Can the sheffer stroke do the work normally done with sets?

It seems to me that the sufficiency-necessity relation is effectively the same as the set-member relation.

Using a concrete examples to make the point:

• A rain drop ⊃ a bit of water
• A rain drop → a bit of water

So if all logical connectives can be built from the Sheffer stroke, and if the material conditional is a logical connective, and if it can perform the work of ⊃, then it would make sense that the Sheffer stroke could perform the work of the ⊃.

But I may have overlooked something. So, can the sheffer stroke do the work normally done with sets?

Thank you

Given a set $U$, the power set of $U$ is a Boolean algebra when we interpret $\land$ as $\cap$ and $\lor$ as $\cup$, negation is complement and implication is indeed $\subseteq$.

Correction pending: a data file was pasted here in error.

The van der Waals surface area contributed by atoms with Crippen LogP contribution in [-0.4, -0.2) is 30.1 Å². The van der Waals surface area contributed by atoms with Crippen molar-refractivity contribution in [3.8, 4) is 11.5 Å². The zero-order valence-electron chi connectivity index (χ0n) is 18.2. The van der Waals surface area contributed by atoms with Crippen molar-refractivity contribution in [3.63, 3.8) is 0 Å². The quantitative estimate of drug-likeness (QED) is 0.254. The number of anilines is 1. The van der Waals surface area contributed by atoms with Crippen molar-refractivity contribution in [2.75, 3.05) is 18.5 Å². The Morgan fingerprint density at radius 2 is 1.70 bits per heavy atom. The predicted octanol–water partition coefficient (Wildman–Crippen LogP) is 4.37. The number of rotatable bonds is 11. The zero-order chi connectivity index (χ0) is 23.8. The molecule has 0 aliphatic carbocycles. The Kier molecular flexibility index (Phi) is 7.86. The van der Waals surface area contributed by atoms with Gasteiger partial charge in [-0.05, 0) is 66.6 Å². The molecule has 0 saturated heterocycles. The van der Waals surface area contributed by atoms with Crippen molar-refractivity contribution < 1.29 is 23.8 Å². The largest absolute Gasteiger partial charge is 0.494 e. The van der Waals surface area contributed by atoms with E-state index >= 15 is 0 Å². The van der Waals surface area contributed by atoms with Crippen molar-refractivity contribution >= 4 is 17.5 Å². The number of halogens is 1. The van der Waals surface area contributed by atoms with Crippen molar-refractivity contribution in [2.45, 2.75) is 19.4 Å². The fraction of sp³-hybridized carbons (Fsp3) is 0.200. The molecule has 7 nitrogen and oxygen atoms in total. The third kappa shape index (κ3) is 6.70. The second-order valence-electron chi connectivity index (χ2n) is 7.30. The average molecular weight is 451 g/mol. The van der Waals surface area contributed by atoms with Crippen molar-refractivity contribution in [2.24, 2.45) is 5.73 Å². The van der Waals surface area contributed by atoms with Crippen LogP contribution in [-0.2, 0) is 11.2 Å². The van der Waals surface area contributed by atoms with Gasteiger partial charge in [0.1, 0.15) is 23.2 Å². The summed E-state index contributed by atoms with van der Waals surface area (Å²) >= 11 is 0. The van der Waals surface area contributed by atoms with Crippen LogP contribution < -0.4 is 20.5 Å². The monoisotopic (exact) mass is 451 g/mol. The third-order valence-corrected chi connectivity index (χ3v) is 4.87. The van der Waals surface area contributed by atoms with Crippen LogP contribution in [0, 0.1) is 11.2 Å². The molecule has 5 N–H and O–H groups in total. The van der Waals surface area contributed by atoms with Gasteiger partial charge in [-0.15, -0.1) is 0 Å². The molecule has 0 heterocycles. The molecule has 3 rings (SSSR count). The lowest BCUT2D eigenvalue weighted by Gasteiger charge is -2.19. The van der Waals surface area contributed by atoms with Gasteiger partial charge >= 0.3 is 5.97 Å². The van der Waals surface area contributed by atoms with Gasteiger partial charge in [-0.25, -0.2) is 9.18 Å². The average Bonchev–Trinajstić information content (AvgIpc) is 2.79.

So yes, we can work with the Sheffer stroke, it would be exactly the same thing as it is in Boolean algebra, $$A\mid B=\{x\in U:x\notin A\cap B\}$$
So using the Sheffer stroke is possible, but it will inherently introduce a lot of clutter and problems because complement is not a well-defined notion in modern set theory. (whereas complement relative to a particular set $U$ is, but which $U$ are you going to use?)